25. The representative of the League of Arab States welcomed the reconciliation agreement announced the day before between Hamas and Fatah, reaffirming that such an agreement would bolster the ongoing state-building initiative. Turning to the dire situation in the Occupied Palestinian Territory, he said that nobody could imagine the frustration of Palestinians being denied for decades the opportunity to control their own destiny. He stressed that the only just solution to the protracted conflict was the full Israeli withdrawal from all Arab territories to the 4 June 1967 line, including from the Syrian Golan and lands in southern Lebanon, in line with the Arab Peace Initiative and relevant United Nations resolutions.
26. The representative of Turkey acknowledged the work of the Committee in bringing to the forefront crucial issues regarding the question of Palestine through the convening of such meetings and seminars. He said that there was no need to wait until the bold changes taking place in North Africa and the Middle East had settled down to renew the stalled peace process, stressing that the Israeli-Palestinian issue must be resolved. He highlighted the importance of restoring the dignity of the Palestinian people by attaining an independent State. He maintained that the dignity of the entire international community was at stake, reminding Israel that the same principles of international law it was denying today might be the very international legal tenets it would need to embrace tomorrow. He concluded by appealing to all sides for common sense to prevail.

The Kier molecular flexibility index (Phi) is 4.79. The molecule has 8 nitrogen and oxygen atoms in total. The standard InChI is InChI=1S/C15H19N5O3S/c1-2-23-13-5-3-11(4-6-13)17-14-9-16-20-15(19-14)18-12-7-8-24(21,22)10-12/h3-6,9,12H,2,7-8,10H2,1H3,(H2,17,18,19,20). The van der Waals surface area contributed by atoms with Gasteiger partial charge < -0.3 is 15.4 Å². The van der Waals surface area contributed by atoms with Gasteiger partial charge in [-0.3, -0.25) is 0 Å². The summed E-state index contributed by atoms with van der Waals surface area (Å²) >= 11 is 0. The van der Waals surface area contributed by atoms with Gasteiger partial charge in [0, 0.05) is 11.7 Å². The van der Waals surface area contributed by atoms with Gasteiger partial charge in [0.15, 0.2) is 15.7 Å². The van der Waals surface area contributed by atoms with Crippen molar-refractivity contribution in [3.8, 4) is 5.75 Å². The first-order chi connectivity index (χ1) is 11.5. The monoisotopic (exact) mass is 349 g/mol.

27. In a keynote presentation, Ali al-Jarbawi, Minister for Planning and Administrative Development of the Palestinian Authority, said that he was addressing the seminar with mixed emotions of pride and fear. He expressed pride at the courage of Palestinians who had, despite obstacles, built a functioning, independent State. At the same time he had a sense of fear that those hard-won achievements would lose their value as Israel continued its aggressive and destructive polices in the Occupied Palestinian Territory, in violation of international law.